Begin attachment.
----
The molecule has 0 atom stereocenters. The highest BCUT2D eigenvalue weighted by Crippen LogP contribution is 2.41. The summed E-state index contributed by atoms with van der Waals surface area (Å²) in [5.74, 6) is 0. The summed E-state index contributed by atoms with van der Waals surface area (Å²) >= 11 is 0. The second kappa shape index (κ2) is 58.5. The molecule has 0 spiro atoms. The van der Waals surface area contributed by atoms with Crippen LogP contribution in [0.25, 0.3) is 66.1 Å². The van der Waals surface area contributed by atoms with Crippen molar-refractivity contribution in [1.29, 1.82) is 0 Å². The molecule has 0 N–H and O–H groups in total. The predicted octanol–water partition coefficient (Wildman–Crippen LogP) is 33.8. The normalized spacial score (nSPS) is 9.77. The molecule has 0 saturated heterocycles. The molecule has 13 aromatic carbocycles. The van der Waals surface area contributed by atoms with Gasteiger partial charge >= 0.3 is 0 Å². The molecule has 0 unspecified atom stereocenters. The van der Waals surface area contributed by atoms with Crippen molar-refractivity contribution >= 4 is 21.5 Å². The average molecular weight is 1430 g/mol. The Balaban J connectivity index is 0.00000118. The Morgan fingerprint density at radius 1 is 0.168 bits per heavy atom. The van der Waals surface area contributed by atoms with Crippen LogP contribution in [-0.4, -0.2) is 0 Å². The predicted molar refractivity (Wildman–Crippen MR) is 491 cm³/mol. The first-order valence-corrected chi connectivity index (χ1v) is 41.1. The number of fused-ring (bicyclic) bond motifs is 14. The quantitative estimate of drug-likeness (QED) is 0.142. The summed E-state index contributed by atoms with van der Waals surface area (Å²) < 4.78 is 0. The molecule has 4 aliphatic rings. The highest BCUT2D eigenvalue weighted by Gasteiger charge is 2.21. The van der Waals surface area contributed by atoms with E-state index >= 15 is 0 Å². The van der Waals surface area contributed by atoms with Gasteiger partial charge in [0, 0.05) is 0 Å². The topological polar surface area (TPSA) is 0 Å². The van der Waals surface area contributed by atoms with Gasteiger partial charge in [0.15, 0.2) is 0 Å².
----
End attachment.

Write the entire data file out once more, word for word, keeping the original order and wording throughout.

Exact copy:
The molecule has 0 atom stereocenters. The highest BCUT2D eigenvalue weighted by Crippen LogP contribution is 2.41. The summed E-state index contributed by atoms with van der Waals surface area (Å²) in [5.74, 6) is 0. The summed E-state index contributed by atoms with van der Waals surface area (Å²) >= 11 is 0. The second kappa shape index (κ2) is 58.5. The molecule has 0 spiro atoms. The van der Waals surface area contributed by atoms with Crippen LogP contribution in [0.25, 0.3) is 66.1 Å². The van der Waals surface area contributed by atoms with Crippen molar-refractivity contribution in [1.29, 1.82) is 0 Å². The molecule has 0 N–H and O–H groups in total. The predicted octanol–water partition coefficient (Wildman–Crippen LogP) is 33.8. The normalized spacial score (nSPS) is 9.77. The molecule has 0 saturated heterocycles. The molecule has 13 aromatic carbocycles. The van der Waals surface area contributed by atoms with Gasteiger partial charge >= 0.3 is 0 Å². The molecule has 0 unspecified atom stereocenters. The van der Waals surface area contributed by atoms with Crippen molar-refractivity contribution >= 4 is 21.5 Å². The average molecular weight is 1430 g/mol. The Balaban J connectivity index is 0.00000118. The Morgan fingerprint density at radius 1 is 0.168 bits per heavy atom. The van der Waals surface area contributed by atoms with Crippen LogP contribution in [-0.4, -0.2) is 0 Å². The predicted molar refractivity (Wildman–Crippen MR) is 491 cm³/mol. The first-order valence-corrected chi connectivity index (χ1v) is 41.1. The number of fused-ring (bicyclic) bond motifs is 14. The quantitative estimate of drug-likeness (QED) is 0.142. The summed E-state index contributed by atoms with van der Waals surface area (Å²) < 4.78 is 0. The molecule has 4 aliphatic rings. The highest BCUT2D eigenvalue weighted by Gasteiger charge is 2.21. The van der Waals surface area contributed by atoms with E-state index >= 15 is 0 Å². The van der Waals surface area contributed by atoms with Gasteiger partial charge in [0, 0.05) is 0 Å². The topological polar surface area (TPSA) is 0 Å². The van der Waals surface area contributed by atoms with Gasteiger partial charge in [0.15, 0.2) is 0 Å².